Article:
The Wolbachia method received regulatory approval from ANVISA in 2022, which means that it is eligible to be purchased with federal funding or financed by national and regional development finance institutions.
“For decades, Brazil and in particular, Fiocruz, has been a global leader in pioneering innovative, high-impact solutions to infectious diseases,” said Professor Scott O’Neill, WMP’s CEO.
“We are excited to work with Fiocruz, the Ministry of Health, and other government partners to scale our proven Wolbachia method across Brazil to provide an effective and affordable way to stop dengue, chikungunya and Zika - three diseases that have been unstoppable until now.”
Professor O’Neill added that Brazil’s leadership in utilising Wolbachia nationally can provide a model for the world’s other 129 dengue-affected countries, eventually helping to expand access to the estimated four billion people worldwide who live at risk of dengue and other viruses transmitted by Aedes aegypti mosquitoes.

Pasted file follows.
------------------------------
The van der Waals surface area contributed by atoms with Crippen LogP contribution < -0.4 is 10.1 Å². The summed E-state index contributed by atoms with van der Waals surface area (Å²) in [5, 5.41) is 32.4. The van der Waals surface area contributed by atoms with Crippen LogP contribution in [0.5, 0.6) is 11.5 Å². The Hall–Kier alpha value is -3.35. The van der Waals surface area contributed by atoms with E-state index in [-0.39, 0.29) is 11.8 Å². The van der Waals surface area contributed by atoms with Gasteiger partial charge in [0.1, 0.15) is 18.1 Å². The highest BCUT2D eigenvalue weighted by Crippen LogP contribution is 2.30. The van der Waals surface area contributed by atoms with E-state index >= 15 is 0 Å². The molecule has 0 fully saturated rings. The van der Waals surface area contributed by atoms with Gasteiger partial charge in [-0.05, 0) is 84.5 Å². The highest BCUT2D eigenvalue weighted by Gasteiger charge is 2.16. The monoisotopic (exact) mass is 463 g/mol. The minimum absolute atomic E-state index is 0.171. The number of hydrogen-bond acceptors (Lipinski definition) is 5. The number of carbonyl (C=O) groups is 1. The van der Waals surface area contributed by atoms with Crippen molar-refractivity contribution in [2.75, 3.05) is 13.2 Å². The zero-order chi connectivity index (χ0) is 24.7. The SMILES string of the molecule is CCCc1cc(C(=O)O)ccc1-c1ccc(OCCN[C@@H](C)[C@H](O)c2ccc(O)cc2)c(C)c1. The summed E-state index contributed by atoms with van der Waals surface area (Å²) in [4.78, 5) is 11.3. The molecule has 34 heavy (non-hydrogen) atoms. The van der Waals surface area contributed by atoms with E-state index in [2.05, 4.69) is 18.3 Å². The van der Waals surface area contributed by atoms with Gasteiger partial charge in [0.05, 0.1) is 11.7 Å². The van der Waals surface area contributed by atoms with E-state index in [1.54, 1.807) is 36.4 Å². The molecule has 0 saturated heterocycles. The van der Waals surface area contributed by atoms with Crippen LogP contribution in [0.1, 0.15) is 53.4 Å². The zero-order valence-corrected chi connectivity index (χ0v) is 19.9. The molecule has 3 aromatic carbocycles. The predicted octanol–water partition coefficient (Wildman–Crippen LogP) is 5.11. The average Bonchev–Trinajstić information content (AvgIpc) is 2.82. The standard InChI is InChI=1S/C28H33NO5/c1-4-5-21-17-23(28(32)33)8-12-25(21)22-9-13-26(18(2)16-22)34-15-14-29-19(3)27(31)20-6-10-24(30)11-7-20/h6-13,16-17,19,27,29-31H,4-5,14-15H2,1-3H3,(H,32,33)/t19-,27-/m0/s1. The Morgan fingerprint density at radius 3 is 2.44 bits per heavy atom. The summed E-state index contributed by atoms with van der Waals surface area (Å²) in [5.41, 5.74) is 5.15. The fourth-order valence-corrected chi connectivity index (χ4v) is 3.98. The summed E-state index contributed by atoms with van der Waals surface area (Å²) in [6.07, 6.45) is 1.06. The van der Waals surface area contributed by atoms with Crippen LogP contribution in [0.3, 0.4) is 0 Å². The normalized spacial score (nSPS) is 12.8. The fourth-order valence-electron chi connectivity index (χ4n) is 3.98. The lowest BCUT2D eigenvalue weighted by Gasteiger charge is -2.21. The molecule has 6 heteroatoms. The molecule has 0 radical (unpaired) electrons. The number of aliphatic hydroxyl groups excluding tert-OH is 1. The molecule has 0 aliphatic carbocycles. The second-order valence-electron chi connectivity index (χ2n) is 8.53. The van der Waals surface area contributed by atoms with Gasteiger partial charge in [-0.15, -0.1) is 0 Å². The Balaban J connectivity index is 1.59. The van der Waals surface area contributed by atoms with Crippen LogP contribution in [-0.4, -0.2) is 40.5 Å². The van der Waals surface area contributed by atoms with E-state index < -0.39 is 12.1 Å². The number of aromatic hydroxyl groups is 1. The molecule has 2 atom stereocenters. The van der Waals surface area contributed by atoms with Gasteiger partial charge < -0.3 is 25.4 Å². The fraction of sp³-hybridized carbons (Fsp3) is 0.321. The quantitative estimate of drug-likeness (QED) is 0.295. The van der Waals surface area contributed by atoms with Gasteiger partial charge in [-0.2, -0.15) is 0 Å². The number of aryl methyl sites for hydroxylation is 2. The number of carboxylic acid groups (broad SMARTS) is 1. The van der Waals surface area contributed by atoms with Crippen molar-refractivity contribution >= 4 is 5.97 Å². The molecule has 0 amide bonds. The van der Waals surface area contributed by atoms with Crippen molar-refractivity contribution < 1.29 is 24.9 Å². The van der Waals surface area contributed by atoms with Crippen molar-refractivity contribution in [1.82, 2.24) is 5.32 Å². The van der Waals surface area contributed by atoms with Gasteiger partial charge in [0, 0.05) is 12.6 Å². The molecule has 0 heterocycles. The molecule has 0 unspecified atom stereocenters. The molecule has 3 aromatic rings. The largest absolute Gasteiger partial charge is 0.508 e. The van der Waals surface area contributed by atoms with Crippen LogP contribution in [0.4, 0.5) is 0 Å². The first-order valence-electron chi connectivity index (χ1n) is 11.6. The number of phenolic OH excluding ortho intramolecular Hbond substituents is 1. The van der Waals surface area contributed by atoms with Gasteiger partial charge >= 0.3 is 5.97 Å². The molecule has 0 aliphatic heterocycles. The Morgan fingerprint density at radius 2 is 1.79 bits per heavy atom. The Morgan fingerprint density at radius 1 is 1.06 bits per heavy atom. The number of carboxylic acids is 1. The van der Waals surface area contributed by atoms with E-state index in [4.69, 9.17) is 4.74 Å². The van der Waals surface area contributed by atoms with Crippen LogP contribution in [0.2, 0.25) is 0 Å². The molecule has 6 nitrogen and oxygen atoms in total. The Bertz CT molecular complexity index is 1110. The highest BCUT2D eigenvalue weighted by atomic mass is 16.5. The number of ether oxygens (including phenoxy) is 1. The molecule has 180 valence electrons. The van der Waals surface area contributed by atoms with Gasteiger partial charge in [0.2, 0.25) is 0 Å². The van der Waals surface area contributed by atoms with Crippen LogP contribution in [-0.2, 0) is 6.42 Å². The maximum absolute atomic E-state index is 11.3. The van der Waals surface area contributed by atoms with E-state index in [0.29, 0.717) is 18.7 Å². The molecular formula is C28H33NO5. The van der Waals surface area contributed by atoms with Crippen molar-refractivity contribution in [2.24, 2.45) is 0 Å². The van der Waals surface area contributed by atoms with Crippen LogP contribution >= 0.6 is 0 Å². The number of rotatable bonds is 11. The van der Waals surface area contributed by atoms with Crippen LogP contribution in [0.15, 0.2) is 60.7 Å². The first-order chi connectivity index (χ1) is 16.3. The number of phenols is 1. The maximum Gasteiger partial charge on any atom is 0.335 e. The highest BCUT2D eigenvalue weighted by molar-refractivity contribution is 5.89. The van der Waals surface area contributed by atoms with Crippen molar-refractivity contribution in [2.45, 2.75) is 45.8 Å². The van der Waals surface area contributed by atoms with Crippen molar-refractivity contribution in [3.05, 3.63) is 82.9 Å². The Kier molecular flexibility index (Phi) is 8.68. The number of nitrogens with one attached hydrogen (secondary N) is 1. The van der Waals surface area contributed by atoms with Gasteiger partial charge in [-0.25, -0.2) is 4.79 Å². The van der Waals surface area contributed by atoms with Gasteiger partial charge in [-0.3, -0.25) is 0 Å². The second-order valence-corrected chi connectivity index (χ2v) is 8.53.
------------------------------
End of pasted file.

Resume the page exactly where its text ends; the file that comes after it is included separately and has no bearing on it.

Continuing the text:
The technology consists of introducing into mosquitoes a bacterium – called Wolbachia – that prevents them from transmitting dengue and other mosquito-borne viruses. Pioneered by scientists at Monash University in Melbourne, Australia, the Wolbachia technology has already been introduced into 13 countries, protecting nearly 11 million people to date.
“The location for the construction of the biofactory is still being defined in line with the Ministry, but it is expected that the factory will start operating by the beginning of 2024,” said Fiocruz president, Mario Moreira.
“The idea, however, is that we can immediately expand the current production and supply of mosquito eggs to the Ministry of Health, and state and municipal governments, to help control arboviruses in municipalities considered more critical and with higher transmission rates of dengue, Zika and chikungunya.”